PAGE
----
There are several really good software engineering people that I know who have moved into more of a management or product ownership role. The thing that causes me to lump them in one bucket is their ability to get things done in their more advanced roles while clearly stating a desire to get their hands dirty in the low level details. I think a common thread is “man, I’d love to jump in the code with you guys, but I have this meeting.”
I think that changing roles naturally results in this feeling. When you have different or higher priorities, you must deprioritize other things.
I think these managers yearn for the simplicity of having just a technical problem to solve, now they are thrust into solving the hardest problems of the organization and doing this by coordinating resources they have never previously needed to worry much about. For managers who have been “out of the game” for longer, there may be a bit of nostalgia for the thrill of coding and having a clearly defined problem to work on. There are the war stories that drive experience but then they realize it has been ten years since they had that experience.
One reason I find this interesting is that I have a much higher esteem for people in this group as opposed to someone who does management-ish activities but does not have a technical background. I think there is a mutual respect because I know that the engineers know what is going on and can help solve tough problems that come up. They have been in the trenches and have seen some gnarly stuff. The fact that they can also manage the project is an added bonus. There is probably more empathy on both sides. I sense what it would feel like to want to jump into the gory details and not be able to. And they have been in their coworkers' shoes.
Engineering managers have one foot firmly grounded in the technical world and the project or problem domain. They know how to debug the driver issue you just ran into, and can wax philosophical about their strong opinions, weakly held.
The other foot uses those problem solving techniques and applies them at a grander scale.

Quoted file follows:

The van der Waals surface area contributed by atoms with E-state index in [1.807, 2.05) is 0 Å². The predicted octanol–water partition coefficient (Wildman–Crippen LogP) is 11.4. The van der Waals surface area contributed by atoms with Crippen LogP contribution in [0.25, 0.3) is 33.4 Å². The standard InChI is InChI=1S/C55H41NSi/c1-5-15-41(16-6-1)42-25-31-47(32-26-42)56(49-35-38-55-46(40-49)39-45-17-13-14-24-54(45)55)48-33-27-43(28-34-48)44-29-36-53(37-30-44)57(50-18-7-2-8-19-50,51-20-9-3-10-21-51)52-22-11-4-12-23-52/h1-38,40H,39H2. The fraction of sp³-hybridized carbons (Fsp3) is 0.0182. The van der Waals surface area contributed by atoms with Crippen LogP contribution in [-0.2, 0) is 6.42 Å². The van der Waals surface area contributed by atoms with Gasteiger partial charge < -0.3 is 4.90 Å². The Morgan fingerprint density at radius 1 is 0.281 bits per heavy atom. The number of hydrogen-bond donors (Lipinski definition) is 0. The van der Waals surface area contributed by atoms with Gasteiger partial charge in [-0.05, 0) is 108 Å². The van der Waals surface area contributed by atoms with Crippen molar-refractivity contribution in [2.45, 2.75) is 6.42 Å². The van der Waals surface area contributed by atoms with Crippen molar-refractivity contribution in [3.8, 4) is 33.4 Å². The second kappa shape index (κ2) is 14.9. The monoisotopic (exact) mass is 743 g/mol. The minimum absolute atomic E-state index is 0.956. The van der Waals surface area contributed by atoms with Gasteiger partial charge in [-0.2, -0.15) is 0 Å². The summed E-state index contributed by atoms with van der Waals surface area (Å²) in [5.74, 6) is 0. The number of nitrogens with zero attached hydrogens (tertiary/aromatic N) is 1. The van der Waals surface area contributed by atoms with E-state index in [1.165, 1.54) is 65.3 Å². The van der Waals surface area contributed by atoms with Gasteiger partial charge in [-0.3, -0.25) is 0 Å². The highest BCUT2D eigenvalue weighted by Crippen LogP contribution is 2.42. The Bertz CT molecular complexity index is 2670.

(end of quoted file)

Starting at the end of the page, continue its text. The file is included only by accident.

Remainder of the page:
So what can engineering manager do? There are a few ways I can think of to deal with wanting to dive into the details.
The first is thinking of programming through processes. I almost envision higher level engineers of this sort “programming” by moving cards around in Trello or having a weekly meeting with the heads of four groups or having one-on-ones with their coworkers. It is not programming in the traditional sense, but more along the lines of solving important business problems with analytical thinking and processes. I think this plays to the engineering manager’s strengths while giving them more leverage.
For example, instead of coding something for four hours, they have a fifteen minute discussion with someone on their team about it. Magically, the module is coded the next day. That is 16x leverage, aligned in what is likely the right direction.
A second mentality to have is to realize that you are working on solving arguably the most important problems. While you are skilled and competent in solving small technical problems, the organization has a greater need for the work that you can do. Again, this goes back to leverage. Why influence the outcome of one module when you can influence the architecture or institute best practices that will increase the efficiency of your team? You have the ability to see the forest and the trees, and not everyone does or does yet.
Third, keep your skills sharp. Have small side projects to evaluate new and upcoming tech. Stay involved in the code by fixing one thing a week, working on tooling or deployment automation, reviewing code, and helping others with their problems. Be one step ahead of the issues that your organization will have.
You are not going to forget how to code, and you will learn other things as well. You may not remember the exact order of arguments for an obscure API, but you know how to figure it out. You certainly won’t forget what you know overnight, so relax. :)